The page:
The Return of Earnings (ROE) for the Compensation for Occupational Injuries and Diseases Act (COIDA) has been causing problems for accounting firms and their clients. COIDA falls under the Department of Labour (DOL). These problems are critical – for many firms, being in good standing is critical to them as without a letter from the DOL to this effect, people are turned away from mines or construction sites and thus cannot do their work. In addition, they may not be able to secure tenders. Where did it begin? The discounts and the amnesty Last year the DOL introduced an online facility for companies to complete their ROE. This was done as the department was struggling to assess all ROE returns. Despite the online version being introduced, the DOL still did not assess all 2012 returns. In designing the new online version, all businesses were assigned new reference numbers. This year the DOL decided to incentivise businesses to use the online facility and offered –
- A 10% discount if your return was submitted by 30 April and payment was made within 30 days after the assessment,
- A 5% discount if your return was in by 30 April and you paid within 60 days after the assessment,
- A 2% discount if your return was in by 30 April and you paid within 90 days after the assessment.
These incentives have been granted for the 2012/13 financial year. In addition, the DOL announced an amnesty for all businesses registered with the department but who had not completed ROEs in the past four years – these also had to be completed by 30 April. Bear in mind that the returns had to be in by 30 April or businesses faced penalties, interest and no letters of good standing if you have not submitted your ROE form and paid the invoice. What happened? An “offer you can’t refuse” All in all, it was a classic “offer you can’t refuse” and particularly because of the amnesty and discount incentive, there was a surge in online ROEs. This put strain on the system and there was frequent downtime on the website, resulting in businesses not being able to submit their ROEs on time. Some examples of the issues faced are –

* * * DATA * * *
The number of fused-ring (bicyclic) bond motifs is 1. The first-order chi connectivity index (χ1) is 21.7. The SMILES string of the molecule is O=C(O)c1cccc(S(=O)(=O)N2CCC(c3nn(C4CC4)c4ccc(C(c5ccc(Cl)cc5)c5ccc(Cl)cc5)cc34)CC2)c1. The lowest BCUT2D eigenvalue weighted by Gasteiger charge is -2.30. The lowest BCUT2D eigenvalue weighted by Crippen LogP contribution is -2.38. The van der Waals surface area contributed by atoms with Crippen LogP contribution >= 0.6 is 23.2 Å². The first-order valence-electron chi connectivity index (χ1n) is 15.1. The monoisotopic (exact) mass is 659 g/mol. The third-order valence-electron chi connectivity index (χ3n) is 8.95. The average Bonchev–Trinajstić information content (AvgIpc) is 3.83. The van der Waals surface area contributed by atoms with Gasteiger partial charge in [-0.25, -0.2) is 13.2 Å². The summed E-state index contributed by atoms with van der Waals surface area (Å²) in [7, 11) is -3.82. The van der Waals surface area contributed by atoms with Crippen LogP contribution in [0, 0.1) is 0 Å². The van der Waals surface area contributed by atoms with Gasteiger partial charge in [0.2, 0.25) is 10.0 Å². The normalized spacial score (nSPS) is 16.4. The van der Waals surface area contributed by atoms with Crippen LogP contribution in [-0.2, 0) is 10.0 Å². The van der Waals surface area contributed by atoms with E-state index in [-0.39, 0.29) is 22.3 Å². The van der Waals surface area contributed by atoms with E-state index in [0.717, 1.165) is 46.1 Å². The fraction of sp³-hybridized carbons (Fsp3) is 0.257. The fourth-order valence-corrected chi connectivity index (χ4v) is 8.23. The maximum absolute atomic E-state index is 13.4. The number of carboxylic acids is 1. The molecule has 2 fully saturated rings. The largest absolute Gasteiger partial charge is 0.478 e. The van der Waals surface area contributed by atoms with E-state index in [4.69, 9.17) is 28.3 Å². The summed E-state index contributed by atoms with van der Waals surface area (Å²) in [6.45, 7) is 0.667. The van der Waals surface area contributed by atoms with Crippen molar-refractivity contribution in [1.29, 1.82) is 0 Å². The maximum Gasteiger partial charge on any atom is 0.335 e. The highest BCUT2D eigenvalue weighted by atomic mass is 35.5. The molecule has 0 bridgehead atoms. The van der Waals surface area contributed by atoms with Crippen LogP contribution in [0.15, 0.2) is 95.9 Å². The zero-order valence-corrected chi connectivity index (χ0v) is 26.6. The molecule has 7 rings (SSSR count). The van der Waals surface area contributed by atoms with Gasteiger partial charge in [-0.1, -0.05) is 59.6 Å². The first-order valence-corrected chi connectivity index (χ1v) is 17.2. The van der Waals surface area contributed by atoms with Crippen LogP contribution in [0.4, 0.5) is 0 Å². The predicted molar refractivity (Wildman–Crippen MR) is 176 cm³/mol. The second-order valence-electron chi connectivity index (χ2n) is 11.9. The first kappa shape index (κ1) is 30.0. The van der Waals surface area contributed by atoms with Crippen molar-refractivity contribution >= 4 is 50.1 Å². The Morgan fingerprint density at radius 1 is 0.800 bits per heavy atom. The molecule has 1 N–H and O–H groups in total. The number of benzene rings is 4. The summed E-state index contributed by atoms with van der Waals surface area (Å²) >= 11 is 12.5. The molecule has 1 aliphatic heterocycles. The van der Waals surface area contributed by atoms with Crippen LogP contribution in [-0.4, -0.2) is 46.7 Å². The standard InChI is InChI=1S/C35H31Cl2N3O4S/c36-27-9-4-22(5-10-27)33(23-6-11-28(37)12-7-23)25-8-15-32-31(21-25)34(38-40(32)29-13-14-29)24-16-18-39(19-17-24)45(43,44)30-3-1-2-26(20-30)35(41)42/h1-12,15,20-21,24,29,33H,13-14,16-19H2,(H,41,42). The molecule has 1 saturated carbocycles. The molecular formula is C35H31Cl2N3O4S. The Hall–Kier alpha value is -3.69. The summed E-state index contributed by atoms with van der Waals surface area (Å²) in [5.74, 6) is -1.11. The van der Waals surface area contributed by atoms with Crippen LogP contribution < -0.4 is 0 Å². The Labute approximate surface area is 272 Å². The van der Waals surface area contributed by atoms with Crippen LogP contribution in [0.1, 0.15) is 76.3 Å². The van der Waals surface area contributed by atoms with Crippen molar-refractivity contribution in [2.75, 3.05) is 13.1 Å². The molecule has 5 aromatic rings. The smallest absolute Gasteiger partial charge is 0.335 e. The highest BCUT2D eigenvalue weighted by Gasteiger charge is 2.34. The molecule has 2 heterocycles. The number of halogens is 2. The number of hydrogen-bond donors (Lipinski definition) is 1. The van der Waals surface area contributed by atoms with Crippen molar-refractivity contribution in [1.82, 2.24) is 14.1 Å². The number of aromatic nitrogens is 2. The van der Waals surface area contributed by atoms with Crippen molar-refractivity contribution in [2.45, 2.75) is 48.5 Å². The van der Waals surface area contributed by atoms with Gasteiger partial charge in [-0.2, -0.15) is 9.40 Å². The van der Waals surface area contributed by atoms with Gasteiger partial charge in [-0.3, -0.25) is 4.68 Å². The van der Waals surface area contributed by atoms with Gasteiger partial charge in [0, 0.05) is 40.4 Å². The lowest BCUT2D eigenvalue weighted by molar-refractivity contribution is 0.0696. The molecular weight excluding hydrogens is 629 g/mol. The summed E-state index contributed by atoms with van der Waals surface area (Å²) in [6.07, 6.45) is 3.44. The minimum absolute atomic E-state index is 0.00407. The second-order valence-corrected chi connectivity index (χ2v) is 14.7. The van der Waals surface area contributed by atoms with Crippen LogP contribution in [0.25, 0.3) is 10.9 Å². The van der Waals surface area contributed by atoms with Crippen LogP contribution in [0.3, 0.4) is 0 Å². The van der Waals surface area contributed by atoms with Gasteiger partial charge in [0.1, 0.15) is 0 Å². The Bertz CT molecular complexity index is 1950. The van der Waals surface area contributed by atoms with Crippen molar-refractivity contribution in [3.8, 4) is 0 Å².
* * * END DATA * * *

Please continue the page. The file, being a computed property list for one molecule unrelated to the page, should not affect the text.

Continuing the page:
- As noted above, reference numbers were changed with the introduction of the new online system and many clients were not aware of this,
- Employers’ 2012 manual submissions were not always recognised by the online system. When they submitted the 2013 ROE they were charged and assessed twice (once for the 2012 year), and are now battling to claim the additional assessment back from the DOL,
- Other clients who had manually submitted in 2012 were never assessed and when the system forced them to update the 2012 information they were charged penalties for filing late, although they did file last year in time,
- For those who stayed on the manual system, April was the time of the postal strike and thus many manual returns missed the 30 April deadline as the clients received the forms late,
- Throw into this widespread confusion about the discounts as a result of which many companies deducted the applicable discount when making their payment. However, the process for the deduction or repayment of the discount has not been finalised by the DOL and the DOL system is showing these companies as short paid.
Despite all of the above, the DOL did not give businesses more time to complete their ROEs and thus in the above cases, these entities face penalties and interest costs, and cannot obtain a letter of good standing. SAICA (the South African Institute of Chartered Accountants) has also requested extensions for the filing period and has submitted documents to the DOL setting out problems that members are experiencing. This is not the only Compensation Fund department that is experiencing systems and organisation performance issues. We must just hope that the ongoing efforts of SAICA and other role-players bring about a speedy resolution. © DotNews, 2005-2013. This article is a general information sheet and should not be used or relied on as professional advice. No liability can be accepted for any errors or omissions nor for any loss or damage arising from reliance upon any information herein. Always contact your financial adviser for specific and detailed advice.